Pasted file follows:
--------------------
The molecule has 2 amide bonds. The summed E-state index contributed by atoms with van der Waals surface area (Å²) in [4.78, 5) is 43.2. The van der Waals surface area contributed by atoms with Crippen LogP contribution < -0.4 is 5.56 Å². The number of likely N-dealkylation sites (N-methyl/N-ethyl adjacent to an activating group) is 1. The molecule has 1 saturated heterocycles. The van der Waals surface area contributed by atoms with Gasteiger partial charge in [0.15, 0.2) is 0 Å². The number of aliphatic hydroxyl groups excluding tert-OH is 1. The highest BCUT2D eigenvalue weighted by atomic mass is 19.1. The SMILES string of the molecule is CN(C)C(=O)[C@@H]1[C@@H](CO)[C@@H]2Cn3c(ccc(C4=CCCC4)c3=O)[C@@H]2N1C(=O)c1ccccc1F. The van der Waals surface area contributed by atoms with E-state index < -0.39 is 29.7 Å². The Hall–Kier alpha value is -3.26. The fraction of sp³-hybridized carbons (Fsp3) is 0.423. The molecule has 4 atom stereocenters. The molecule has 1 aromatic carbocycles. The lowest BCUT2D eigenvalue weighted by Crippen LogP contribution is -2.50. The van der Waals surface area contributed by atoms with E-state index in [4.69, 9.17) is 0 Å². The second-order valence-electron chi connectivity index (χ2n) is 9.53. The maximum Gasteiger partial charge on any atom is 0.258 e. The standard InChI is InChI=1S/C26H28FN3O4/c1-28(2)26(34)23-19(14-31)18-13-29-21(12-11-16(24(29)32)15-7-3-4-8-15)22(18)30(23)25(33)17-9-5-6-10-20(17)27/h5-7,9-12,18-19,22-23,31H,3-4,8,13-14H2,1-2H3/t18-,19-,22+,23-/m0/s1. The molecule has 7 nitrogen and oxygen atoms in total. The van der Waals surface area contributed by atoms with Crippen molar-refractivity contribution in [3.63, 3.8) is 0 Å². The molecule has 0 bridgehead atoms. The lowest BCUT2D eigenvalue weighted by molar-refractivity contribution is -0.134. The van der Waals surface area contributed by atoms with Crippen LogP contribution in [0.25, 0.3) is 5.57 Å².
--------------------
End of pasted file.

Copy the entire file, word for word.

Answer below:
The molecule has 2 amide bonds. The summed E-state index contributed by atoms with van der Waals surface area (Å²) in [4.78, 5) is 43.2. The van der Waals surface area contributed by atoms with Crippen LogP contribution < -0.4 is 5.56 Å². The number of likely N-dealkylation sites (N-methyl/N-ethyl adjacent to an activating group) is 1. The molecule has 1 saturated heterocycles. The van der Waals surface area contributed by atoms with Gasteiger partial charge in [0.15, 0.2) is 0 Å². The number of aliphatic hydroxyl groups excluding tert-OH is 1. The highest BCUT2D eigenvalue weighted by atomic mass is 19.1. The SMILES string of the molecule is CN(C)C(=O)[C@@H]1[C@@H](CO)[C@@H]2Cn3c(ccc(C4=CCCC4)c3=O)[C@@H]2N1C(=O)c1ccccc1F. The van der Waals surface area contributed by atoms with E-state index < -0.39 is 29.7 Å². The Hall–Kier alpha value is -3.26. The fraction of sp³-hybridized carbons (Fsp3) is 0.423. The molecule has 4 atom stereocenters. The molecule has 1 aromatic carbocycles. The lowest BCUT2D eigenvalue weighted by Crippen LogP contribution is -2.50. The van der Waals surface area contributed by atoms with E-state index in [4.69, 9.17) is 0 Å². The second-order valence-electron chi connectivity index (χ2n) is 9.53. The maximum Gasteiger partial charge on any atom is 0.258 e. The standard InChI is InChI=1S/C26H28FN3O4/c1-28(2)26(34)23-19(14-31)18-13-29-21(12-11-16(24(29)32)15-7-3-4-8-15)22(18)30(23)25(33)17-9-5-6-10-20(17)27/h5-7,9-12,18-19,22-23,31H,3-4,8,13-14H2,1-2H3/t18-,19-,22+,23-/m0/s1. The molecule has 7 nitrogen and oxygen atoms in total. The van der Waals surface area contributed by atoms with Crippen molar-refractivity contribution in [3.63, 3.8) is 0 Å². The molecule has 0 bridgehead atoms. The lowest BCUT2D eigenvalue weighted by molar-refractivity contribution is -0.134. The van der Waals surface area contributed by atoms with Crippen LogP contribution in [0.25, 0.3) is 5.57 Å².